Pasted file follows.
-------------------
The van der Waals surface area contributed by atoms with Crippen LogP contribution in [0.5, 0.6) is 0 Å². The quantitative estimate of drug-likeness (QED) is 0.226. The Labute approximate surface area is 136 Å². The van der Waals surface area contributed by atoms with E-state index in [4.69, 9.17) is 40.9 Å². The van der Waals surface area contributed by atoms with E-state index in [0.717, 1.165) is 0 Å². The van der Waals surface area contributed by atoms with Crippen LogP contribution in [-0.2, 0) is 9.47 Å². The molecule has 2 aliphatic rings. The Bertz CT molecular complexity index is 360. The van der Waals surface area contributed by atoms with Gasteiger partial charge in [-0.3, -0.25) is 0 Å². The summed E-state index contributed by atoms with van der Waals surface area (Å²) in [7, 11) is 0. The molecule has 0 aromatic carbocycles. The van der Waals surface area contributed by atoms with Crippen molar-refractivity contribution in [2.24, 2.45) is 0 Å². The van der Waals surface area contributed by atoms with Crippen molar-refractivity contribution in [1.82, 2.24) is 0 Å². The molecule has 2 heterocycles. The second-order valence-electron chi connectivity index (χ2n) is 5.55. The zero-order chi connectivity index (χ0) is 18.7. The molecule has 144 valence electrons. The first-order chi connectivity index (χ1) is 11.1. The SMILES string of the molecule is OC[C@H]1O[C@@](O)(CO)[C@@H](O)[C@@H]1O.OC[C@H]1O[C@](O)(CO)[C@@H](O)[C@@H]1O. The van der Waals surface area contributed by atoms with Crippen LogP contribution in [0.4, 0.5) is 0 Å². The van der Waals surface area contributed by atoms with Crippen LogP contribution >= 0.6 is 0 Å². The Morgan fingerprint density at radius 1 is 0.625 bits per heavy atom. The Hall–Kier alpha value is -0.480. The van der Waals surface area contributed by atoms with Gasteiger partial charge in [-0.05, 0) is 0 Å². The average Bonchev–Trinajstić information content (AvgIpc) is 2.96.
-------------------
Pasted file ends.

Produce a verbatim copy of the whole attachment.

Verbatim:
The van der Waals surface area contributed by atoms with Crippen LogP contribution in [0.5, 0.6) is 0 Å². The quantitative estimate of drug-likeness (QED) is 0.226. The Labute approximate surface area is 136 Å². The van der Waals surface area contributed by atoms with E-state index in [4.69, 9.17) is 40.9 Å². The van der Waals surface area contributed by atoms with E-state index in [0.717, 1.165) is 0 Å². The van der Waals surface area contributed by atoms with Crippen LogP contribution in [-0.2, 0) is 9.47 Å². The molecule has 2 aliphatic rings. The Bertz CT molecular complexity index is 360. The van der Waals surface area contributed by atoms with Gasteiger partial charge in [-0.3, -0.25) is 0 Å². The summed E-state index contributed by atoms with van der Waals surface area (Å²) in [7, 11) is 0. The molecule has 0 aromatic carbocycles. The van der Waals surface area contributed by atoms with Crippen molar-refractivity contribution in [2.24, 2.45) is 0 Å². The van der Waals surface area contributed by atoms with Crippen molar-refractivity contribution in [1.82, 2.24) is 0 Å². The molecule has 2 heterocycles. The second-order valence-electron chi connectivity index (χ2n) is 5.55. The zero-order chi connectivity index (χ0) is 18.7. The molecule has 144 valence electrons. The first-order chi connectivity index (χ1) is 11.1. The SMILES string of the molecule is OC[C@H]1O[C@@](O)(CO)[C@@H](O)[C@@H]1O.OC[C@H]1O[C@](O)(CO)[C@@H](O)[C@@H]1O. The van der Waals surface area contributed by atoms with Crippen LogP contribution in [0.4, 0.5) is 0 Å². The van der Waals surface area contributed by atoms with Crippen LogP contribution >= 0.6 is 0 Å². The Morgan fingerprint density at radius 1 is 0.625 bits per heavy atom. The Hall–Kier alpha value is -0.480. The van der Waals surface area contributed by atoms with Gasteiger partial charge in [-0.05, 0) is 0 Å². The average Bonchev–Trinajstić information content (AvgIpc) is 2.96.